BT has become the latest company facing industrial action and the discontent of its workers. According to BBC News, the dispute centres around pay negotations, with the CWU demanding a 5% rise whilst BT has offered 2%.
It appears that "the row over the pay offer could be inflamed by confirmation of a £1m bonus for BT chief executive Ian Livingston." As CWU deputy general secretary Andy Kerr puts it, "it's my members that actually deliver those targets for Mr Livingston and co. so if it's good enough for him it's good enough for our members."
This is a point often overlooked by critics of worker organisation and strike action. Livingston is being rewarded because BT "had returned to profit, making £1bn ($1.45bn) in the year to 31 March." But he hasn't delived that profit, the workers have.
This despite 35,000 job losses at the company in the past two years and a slew of new procedures which only made their job harder. Last year, Livingston apparently "turned down a pay rise of £50,000," but this doesn't change the fact that it was on the table whilst the workers had to make do with a pay freeze. In light of the fact that the Consumer Price Index (CPI) is at a 17-month high, and that the Retail Price Index (RPI) "hit 5.3% in April on a year-on-year basis, up from 4.4% in March and the most since July 1991," this is nothing short of an insult to staff.
Indeed, in light of this, a 5% pay rise is a rather moderate request. Indeed, factoring in the pay freeze and the previous RPI of 4.4% this still amounts to a 4.8% pay cut in real terms. Whilst the chief executive pockets a bonus worth two times his salary and walked away last year with a £343,000 shares bonus.
And what of the fact that "BT is also battling to reduce a giant £9bn pension deficit?" It will take BT 17 years to get rid of this deficit, a problem also faced by Royal Mail (£8bn), British airways (£3.7bn), local councils (£60bn), Cadbury (£12bn), and many other employers. This is often mentioned when industrial disputes arise, perhaps to add weight to the argument for whatever job losses or spending cuts workers are fighting, but the fact is that bosses have only themselves (and perhaps Margaret Thatcher) to blame.
The Thatcher government introduced the concept of "pensions holidays," allowing employers to simply renege on their contributions for as long as they choose. (And, I hasten to add, the obligation to such contributions was laid out in contractual agreements, the sacred cow of the free market right when it happens to benefit employers.)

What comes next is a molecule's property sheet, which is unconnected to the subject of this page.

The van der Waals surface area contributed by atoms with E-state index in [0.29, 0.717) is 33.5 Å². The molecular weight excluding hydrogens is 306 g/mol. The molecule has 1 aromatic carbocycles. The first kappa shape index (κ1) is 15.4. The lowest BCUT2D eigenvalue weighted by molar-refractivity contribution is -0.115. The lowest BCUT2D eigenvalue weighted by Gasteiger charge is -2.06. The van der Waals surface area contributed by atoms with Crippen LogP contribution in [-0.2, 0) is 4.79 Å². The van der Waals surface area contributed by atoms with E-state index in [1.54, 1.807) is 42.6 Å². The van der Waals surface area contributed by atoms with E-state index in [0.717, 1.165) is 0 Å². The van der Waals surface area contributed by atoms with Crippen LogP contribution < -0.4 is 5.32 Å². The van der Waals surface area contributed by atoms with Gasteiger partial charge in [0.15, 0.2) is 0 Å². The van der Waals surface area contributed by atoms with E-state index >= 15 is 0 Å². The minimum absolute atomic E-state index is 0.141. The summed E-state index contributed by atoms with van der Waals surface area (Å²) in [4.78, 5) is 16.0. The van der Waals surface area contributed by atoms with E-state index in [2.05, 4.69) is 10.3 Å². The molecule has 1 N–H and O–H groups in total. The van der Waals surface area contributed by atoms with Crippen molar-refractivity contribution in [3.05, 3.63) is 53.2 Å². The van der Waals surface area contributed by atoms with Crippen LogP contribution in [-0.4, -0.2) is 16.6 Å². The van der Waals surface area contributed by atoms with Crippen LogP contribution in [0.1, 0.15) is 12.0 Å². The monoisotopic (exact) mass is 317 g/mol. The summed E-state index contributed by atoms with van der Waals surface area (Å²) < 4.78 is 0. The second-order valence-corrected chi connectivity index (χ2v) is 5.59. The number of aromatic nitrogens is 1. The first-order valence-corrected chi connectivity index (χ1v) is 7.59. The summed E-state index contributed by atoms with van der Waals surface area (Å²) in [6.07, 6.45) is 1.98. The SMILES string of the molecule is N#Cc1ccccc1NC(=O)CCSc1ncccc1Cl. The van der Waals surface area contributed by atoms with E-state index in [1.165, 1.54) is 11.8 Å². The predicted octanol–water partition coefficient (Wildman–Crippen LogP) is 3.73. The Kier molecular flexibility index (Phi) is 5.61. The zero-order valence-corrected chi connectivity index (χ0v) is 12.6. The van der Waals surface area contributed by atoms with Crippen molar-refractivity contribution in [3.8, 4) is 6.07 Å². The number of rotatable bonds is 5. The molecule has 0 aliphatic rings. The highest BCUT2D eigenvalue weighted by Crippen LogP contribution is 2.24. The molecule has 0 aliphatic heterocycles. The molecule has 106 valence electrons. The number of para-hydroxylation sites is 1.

Delighted by this and consumed by the ultra-short-termist thinking that blights all corporate entities, many employers immediately leapt into the scheme. Even when the inevitable news that this was resulting in a massive pensions crisis hit home, employers carried on taking the "holidays."
There are two implications to this.
The first is that any argument in favour of employees bearing the cost of economic recovery is an argument for theft. When bosses already owe their workers so much, the answer is not to keep taking more. If cuts must be made, then those responsible for the financial decisions (i.e. shareholders, board members, and chief executives) must face them rather than workers.
But then, most ordinary people will have already come to that conclusion. The second implication is much more revealing. As John Band, via the Devil's Knife, explains in relation to British airways, "more than half the company is already owned by the workers, and if things were to get worse then the pension fund has priority over the shareholders as a creditor." Thus, if BA had to go into administration as a result of the current disputes, "it’d be hard work to rebuild BA as a global brand after that kind of collapse, but it wouldn’t be impossible – particularly with worker ownership ending the company’s labour crisis overnight."
This is an extremely interesting point, especially from the point of view of an anarcho-syndicalist. Not only is it the perfect rebuttal to companies trying to maintain profits at the expense of their workers whilst massive pensions black holes exist, it also offers a way to argue and push for worker self-management within the current system as well as without it.
The question now is whether the working class can seize upon this point and make precisely that argument.